Cheerful but not dumbed-down discussions of 13 fundamental numbers.
Unlike many popular-science writers, Stein (Mathematics/California State Univ., Long Beach; How Math Can Save Your Life, 2010, etc.) does not boast that he avoids math, so readers should remember their high-school algebra. Almost everyone knows that light has a speed and that temperatures can drop to absolute zero. However, no one knew that 500 years ago, and Stein recounts how astronomers (in the case of light) and physicists (for absolute zero) teased out the details. Fundamentals discovered more recently bear the names of their founding geniuses: Planck’s constant that began the quantum revolution, Hubble’s constant that measures how fast the universe is expanding, the Schwarzschild radius (how to make a black hole; squeezing the Earth to the size of a pea would do it) and the Chandrasekhar limit, which determines if an aging star will go quietly or light up the galaxy in a supernova (our sun is too small to explode). Stein is not shy about explaining the mathematics behind these phenomena at length rarely seen in a popular-science book. Readers who keep a pencil and paper handy will benefit, but those who skim will not regret the experience. While not math-free, the book is illustration-free, so readers should make liberal use of that pencil and paper because many explanations become clearer with a simple diagram.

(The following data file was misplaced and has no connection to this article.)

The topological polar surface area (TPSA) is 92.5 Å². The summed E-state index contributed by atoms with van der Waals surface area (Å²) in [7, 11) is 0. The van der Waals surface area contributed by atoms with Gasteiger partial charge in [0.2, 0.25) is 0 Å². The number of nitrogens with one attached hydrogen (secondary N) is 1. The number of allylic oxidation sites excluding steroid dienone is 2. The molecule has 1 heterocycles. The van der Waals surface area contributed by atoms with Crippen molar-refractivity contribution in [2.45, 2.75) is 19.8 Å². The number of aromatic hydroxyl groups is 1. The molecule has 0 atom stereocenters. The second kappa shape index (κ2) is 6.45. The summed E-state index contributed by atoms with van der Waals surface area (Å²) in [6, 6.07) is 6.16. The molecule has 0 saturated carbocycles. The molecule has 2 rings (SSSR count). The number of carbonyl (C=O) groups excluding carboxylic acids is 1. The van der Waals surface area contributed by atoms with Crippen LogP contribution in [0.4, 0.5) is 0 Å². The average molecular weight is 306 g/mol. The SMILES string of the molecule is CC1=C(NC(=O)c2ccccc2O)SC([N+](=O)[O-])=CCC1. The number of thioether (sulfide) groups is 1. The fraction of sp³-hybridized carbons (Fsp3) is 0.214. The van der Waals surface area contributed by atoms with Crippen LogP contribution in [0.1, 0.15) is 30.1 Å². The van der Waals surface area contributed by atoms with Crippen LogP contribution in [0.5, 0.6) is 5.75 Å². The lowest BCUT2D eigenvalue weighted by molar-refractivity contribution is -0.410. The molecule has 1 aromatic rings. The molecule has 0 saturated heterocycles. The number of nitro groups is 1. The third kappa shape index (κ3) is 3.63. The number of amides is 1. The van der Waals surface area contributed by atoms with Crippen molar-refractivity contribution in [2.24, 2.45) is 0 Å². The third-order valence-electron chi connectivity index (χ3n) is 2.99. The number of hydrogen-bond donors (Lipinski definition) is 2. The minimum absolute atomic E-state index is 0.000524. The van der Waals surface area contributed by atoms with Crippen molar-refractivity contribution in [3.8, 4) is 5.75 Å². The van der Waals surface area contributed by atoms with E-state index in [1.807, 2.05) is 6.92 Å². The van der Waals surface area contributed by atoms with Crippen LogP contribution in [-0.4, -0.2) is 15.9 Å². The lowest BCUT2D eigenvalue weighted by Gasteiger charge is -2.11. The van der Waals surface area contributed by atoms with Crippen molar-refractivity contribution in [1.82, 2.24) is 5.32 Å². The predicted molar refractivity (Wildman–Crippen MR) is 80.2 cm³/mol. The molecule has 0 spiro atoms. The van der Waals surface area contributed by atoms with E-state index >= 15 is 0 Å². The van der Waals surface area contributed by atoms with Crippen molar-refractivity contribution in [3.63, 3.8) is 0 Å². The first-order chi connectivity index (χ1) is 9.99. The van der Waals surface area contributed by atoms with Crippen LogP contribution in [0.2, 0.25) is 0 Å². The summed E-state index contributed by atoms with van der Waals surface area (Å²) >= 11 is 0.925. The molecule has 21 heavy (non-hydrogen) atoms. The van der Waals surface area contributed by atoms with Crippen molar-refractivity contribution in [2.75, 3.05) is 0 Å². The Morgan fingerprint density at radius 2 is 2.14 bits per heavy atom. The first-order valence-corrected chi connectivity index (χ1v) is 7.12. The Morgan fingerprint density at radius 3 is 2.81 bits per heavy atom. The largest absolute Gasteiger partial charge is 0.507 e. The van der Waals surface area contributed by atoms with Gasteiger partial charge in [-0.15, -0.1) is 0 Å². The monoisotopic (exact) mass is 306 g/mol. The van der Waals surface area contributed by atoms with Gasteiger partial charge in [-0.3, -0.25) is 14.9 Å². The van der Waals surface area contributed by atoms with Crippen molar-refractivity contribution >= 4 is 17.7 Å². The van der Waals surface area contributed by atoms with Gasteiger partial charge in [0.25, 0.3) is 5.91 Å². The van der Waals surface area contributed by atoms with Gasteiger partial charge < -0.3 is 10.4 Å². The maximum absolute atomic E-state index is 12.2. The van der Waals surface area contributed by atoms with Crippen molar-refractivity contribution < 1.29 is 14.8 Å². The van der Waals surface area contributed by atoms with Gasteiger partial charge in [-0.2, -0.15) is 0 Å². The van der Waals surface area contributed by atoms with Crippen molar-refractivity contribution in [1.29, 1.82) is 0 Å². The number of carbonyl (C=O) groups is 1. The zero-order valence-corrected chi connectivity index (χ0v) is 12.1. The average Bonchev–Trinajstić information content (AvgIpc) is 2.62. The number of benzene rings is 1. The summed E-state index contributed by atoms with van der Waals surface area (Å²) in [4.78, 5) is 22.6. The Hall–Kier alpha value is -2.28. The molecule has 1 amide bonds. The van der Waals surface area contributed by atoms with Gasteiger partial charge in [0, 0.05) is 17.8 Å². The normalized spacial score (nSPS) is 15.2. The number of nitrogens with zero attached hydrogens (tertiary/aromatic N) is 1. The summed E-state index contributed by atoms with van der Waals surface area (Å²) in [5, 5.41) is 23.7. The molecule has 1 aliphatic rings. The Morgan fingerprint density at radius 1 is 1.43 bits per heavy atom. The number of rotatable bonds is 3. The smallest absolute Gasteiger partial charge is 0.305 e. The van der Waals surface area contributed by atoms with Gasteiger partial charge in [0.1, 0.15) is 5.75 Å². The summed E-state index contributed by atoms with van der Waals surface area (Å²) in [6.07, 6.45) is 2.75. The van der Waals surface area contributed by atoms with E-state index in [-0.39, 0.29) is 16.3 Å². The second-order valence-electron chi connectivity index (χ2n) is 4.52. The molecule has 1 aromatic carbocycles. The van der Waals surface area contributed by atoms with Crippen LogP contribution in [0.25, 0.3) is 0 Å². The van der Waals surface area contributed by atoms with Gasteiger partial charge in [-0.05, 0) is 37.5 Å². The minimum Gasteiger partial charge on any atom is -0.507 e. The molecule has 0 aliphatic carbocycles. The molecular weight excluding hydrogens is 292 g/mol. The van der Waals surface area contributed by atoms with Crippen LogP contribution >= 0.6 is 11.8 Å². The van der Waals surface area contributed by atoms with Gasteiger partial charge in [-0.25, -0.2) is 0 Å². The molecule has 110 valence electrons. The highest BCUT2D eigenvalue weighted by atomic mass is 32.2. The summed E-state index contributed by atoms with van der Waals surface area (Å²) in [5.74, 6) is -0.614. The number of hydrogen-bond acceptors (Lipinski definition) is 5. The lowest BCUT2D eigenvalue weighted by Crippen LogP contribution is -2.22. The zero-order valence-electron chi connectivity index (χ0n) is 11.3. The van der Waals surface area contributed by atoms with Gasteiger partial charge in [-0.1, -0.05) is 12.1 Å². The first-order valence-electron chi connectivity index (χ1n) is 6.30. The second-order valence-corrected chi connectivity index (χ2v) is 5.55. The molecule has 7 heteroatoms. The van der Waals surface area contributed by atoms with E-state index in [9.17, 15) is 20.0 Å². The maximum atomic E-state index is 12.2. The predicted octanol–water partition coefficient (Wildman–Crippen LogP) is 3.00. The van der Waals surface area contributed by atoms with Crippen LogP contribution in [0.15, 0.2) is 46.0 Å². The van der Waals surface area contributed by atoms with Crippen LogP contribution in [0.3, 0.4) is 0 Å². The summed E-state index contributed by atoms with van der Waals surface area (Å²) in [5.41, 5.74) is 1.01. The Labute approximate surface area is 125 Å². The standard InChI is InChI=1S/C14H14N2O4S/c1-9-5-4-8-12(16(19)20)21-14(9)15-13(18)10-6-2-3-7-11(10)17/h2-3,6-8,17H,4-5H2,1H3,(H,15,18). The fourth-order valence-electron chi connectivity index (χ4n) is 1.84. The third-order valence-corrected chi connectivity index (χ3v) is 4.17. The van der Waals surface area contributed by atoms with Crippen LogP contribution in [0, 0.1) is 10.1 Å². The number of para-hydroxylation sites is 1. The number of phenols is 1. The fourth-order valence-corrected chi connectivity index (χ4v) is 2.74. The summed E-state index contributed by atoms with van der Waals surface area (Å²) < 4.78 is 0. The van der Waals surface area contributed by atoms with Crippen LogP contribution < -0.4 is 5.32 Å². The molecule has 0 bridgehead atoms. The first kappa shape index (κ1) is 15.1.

Every educated reader should know what these numbers mean. Stein casts his net widely, delivering an entertaining history of each, often wandering into areas of science only distantly related but no less worthwhile.